Navigating PSAB: 6 quick steps to improve your knowledge
- Tricia Fraser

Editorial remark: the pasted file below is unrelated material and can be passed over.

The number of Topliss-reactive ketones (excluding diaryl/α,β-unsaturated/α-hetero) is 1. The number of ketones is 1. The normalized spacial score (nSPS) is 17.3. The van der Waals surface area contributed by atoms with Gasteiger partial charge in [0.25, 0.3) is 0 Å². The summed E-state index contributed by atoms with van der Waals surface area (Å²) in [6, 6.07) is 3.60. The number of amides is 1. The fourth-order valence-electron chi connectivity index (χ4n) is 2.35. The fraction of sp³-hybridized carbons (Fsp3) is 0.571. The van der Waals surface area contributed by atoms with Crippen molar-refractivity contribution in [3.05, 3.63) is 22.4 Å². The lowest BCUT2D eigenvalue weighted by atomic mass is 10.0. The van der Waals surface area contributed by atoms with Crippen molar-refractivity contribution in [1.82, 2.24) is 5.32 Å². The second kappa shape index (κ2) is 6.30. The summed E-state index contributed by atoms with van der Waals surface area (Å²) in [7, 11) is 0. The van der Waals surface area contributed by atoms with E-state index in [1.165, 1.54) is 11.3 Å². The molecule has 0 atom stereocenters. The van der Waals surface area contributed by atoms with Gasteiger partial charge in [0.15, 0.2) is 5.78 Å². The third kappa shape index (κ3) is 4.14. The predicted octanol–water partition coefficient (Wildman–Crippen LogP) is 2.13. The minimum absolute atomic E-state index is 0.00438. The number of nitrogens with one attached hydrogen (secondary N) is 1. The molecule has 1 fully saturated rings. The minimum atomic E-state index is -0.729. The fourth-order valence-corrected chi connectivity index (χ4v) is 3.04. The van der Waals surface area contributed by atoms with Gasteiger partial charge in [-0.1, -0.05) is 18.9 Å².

- minute(s)When does the Public Sector Accounting Board ("PSAB") matter to you? It is a good question to ask ourselves. As professional accountants our plates are full. In fact they are heaping with deadlines for operational and project work, never mind the stuff that gets thrown over the fence. Many of us we only begin caring about a particular PSAB topic based on the Effective Date for Adoption. The equation becomes: [Effective Date] - [# of staff hours to implement the change] = [Date I starting thinking about it] The biggest problem with this approach (only being concerned with the Effective Dates) is that government finance departments are always rushing to respond and react to the latest crisis. You are missing the opportunity to have input into how the standards are modified or introduced for adoption. Considering the impact that our ever changing standards have on how we report out and also operate our organization's you would think we would prioritize participation. For example, consider the potential impact of the changes that could come out of the proposed Statement of Principles - Revenue. So why don't we give PSAB updates the proactive attention they deserve? Undoubtedly, the biggest factor is time. Finance professionals never have enough of it, and they often only hear about PSAB's Active Projects at a Conference we attend or a blurb in a magazine. The fantastic thing about the public sector accounting community is that not only does PSAB ask for your feedback; but in our experience they really take your submissions into consideration. Take a look at the Feedback Statements that are published; it is evident that there is a real review and careful thought put into the comments gathered from the community. So even though we do not have a lot of spare time, prioritizing review and feedback of PSAB's current projects will prepare you for the coming implementation project and relax the tight deadline that might otherwise be in your future. Even better, you have an opportunity to help steer the ship, and perhaps come up with a more efficient, effective and reliable standard that will avoid worst implementation issues. Here's five quick steps to get involved and stay in the loop: Visit the site! The Public Sector Accounting Board has a great site summarizing all their Current, Completed and Deferred Projects . Sign up for the RSS feeds here and select the information you want to see sent directly to you! Get involved. Take a perusal through the Open for Comment documents and try your hand at filling one out and submitting it. Remember you can spend as much or as little time as you desire on your responses depending on other time commitments. Attend the one hour webinars offered and archived on the Financial Reporting & Assurance Standards website Watch for Update Seminars and courses offered locally through CPA Canada or your provincial body, as well as taking advantage of PSAB seminars offered at any Conferences you may be attending. Sign up for our blog as we regularly report on PSAB topics. Just click the image below!